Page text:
Martin R. Delany and Rhetorics of Divided Sovereignty

  • Rochelle Raineri Zuck


Martin Robison Delany’s engagement with the American legal system extended far beyond the pages of his first and only novel, Blake; or, The Huts of America (published serially 1859, 1861–62). While perhaps best known today for his fictional interventions into the cultural and legal milieu of the 1850s, Delany had a lifelong interest in the law. He believed that African Americans had to be well versed in the law in order to make effective arguments against slavery and racism. Delany himself was familiar with statutory law and British and American common law. He drew on his knowledge of jurisprudence while debating the meaning of the Constitution with Frederick Douglass in the pages of The North Star.1 Furthermore, he was part of a larger literary community in which African American writers challenged white readings of the Constitution and judicial decisions regarding African American citizenship, personal freedom, and property in the pages of the periodical press. The contributions of Delany and other African American writers to American legal thought often have been overlooked because many were not practicing attorneys. Instead, a great deal of critical attention has focused on African Americans as subject to American law rather than agents of its production.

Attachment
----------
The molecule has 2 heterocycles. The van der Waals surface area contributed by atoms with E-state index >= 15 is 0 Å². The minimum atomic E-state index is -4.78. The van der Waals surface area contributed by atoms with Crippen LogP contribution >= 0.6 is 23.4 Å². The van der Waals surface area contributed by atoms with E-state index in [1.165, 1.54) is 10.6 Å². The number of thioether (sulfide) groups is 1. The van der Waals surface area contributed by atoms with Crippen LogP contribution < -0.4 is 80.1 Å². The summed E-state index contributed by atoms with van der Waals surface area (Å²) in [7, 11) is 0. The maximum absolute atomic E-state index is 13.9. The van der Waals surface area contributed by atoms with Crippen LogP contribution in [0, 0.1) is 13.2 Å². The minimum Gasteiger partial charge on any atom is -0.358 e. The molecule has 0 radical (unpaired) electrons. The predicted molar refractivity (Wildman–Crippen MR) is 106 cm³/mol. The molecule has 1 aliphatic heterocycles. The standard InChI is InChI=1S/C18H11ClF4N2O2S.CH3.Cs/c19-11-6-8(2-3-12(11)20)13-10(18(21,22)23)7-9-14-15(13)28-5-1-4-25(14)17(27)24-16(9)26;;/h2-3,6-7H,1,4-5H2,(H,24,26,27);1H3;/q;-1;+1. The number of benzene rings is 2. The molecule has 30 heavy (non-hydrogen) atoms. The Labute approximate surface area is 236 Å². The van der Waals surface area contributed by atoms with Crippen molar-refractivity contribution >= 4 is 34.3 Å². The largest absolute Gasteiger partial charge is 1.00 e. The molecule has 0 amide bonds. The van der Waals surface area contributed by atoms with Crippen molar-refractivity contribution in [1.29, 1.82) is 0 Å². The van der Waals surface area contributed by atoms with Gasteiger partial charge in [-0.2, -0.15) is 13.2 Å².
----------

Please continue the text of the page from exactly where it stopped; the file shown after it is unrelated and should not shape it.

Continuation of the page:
Black People Critical Race Theory Racial Oppression Colored People Black Folk 
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© Lovalerie King and Richard Schur 2009

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  • Rochelle Raineri Zuck

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